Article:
Back in the early 1990s, in an effort to gain more control over executive compensation, powerful institutional investors pressured the Securities and Exchange Commission to impose a new set of disclosure rules on U.S.-based public companies.

No longer would executive salaries be decided in obscurity, far from the scrutiny of shareholders. Instead, a company would be required to present shareholders with an outline of its compensation philosophy as well as detail the pay, and how it was determined, for its five most-highly reimbursed executives.

So why are executives making more money than ever before?

Because in addition to demanding greater disclosure, institutional investors have been behind an even more significant trend the push to "incentivize" management, which usually means tying compensation to a company's stock performance.

Today, nearly half of all publicly traded companies have tied portions of executive pay to stock-price performance, according to the Bethesda-Md.-based Institutional Shareholder Services Inc., an organization of about 500 institutional investors.

"The majority of our clients have aligned management with the shareholders, and this has led to widespread use of option grants," said David Leach, managing director of Compensation Resource Group Inc., a Pasadena-based consulting firm specializing in executive pay.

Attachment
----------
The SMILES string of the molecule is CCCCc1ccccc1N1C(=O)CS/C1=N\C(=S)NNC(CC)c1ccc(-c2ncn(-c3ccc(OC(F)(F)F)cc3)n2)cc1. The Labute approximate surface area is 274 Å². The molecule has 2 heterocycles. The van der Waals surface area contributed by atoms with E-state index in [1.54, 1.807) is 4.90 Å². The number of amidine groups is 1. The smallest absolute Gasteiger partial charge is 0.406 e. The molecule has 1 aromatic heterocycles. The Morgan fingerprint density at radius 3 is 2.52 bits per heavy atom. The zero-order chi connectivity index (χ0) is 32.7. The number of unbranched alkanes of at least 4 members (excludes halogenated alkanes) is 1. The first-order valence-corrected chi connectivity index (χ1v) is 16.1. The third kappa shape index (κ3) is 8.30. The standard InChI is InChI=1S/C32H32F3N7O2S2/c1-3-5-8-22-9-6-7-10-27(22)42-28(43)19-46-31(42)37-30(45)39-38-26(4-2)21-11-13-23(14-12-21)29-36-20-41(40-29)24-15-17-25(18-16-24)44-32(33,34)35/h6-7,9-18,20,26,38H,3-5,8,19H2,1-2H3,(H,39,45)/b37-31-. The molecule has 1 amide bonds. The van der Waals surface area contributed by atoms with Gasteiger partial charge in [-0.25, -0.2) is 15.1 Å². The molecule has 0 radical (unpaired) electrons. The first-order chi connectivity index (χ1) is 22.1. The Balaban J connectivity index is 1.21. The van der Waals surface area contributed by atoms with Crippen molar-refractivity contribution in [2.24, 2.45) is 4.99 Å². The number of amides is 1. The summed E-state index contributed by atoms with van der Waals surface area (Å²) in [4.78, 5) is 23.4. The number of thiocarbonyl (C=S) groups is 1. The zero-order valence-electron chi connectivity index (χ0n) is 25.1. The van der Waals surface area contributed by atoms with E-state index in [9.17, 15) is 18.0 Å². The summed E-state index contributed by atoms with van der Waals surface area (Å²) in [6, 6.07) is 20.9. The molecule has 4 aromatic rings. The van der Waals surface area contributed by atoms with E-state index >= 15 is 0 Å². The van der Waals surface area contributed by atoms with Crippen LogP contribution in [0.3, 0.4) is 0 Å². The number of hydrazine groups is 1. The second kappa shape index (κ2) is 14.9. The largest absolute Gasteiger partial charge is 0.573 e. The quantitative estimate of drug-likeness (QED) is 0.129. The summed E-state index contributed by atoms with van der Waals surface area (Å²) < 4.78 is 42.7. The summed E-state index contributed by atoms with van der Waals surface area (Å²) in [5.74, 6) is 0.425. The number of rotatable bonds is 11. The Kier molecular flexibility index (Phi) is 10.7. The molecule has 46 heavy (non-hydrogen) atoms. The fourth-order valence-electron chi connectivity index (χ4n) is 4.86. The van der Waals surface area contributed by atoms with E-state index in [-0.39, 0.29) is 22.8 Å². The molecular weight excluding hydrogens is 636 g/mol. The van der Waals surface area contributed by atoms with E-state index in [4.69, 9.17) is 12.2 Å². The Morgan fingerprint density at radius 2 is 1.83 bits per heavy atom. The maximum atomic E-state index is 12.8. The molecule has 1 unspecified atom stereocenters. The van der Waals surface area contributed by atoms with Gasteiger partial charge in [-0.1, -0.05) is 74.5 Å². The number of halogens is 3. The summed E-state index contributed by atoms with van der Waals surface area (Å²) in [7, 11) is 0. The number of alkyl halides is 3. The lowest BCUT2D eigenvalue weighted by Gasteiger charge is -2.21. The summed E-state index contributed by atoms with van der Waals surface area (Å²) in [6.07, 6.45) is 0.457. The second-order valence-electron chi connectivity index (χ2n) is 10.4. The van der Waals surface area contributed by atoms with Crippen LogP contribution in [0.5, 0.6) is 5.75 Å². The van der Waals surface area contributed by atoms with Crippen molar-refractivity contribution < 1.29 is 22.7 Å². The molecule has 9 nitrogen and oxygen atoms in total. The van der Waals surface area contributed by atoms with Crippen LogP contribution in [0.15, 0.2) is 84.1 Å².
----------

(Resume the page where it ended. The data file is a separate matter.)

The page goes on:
With Wall Street in a bull market of epic proportions, many executives have found themselves sitting atop mountains of riches that might have been downright embarrassing a generation ago.

"You have had enormous growth in mutual funds, and they are buying everything, and everything is trading for 25 times earnings, or 30 times earnings," said Robert Apfelberg, of Woodland Hills-based Commerce Partners Inc., a corporate turnaround consultant.

"We would like to see more use of indexed options an executive would only get option grants if the company outperformed the market, or an index of companies in a peer group," said Jill Lyons, spokeswoman for Institutional Shareholder Services.

That way, if a company's stock rose just because of a stock market bubble, an executive wouldn't necessarily benefit.

But only a handful of the 8,500 publicly held companies have embraced indexed options. And despite groups like Institutional Shareholder Services, plenty of money managers could care less what a CEO is making as long as the company's stock continues to rise.

"The only thing we care about is if the company performs," said Robert Bender, a La Ca & #324;ada-based money manager who specializes in growth companies. "If they don't, we sell it."

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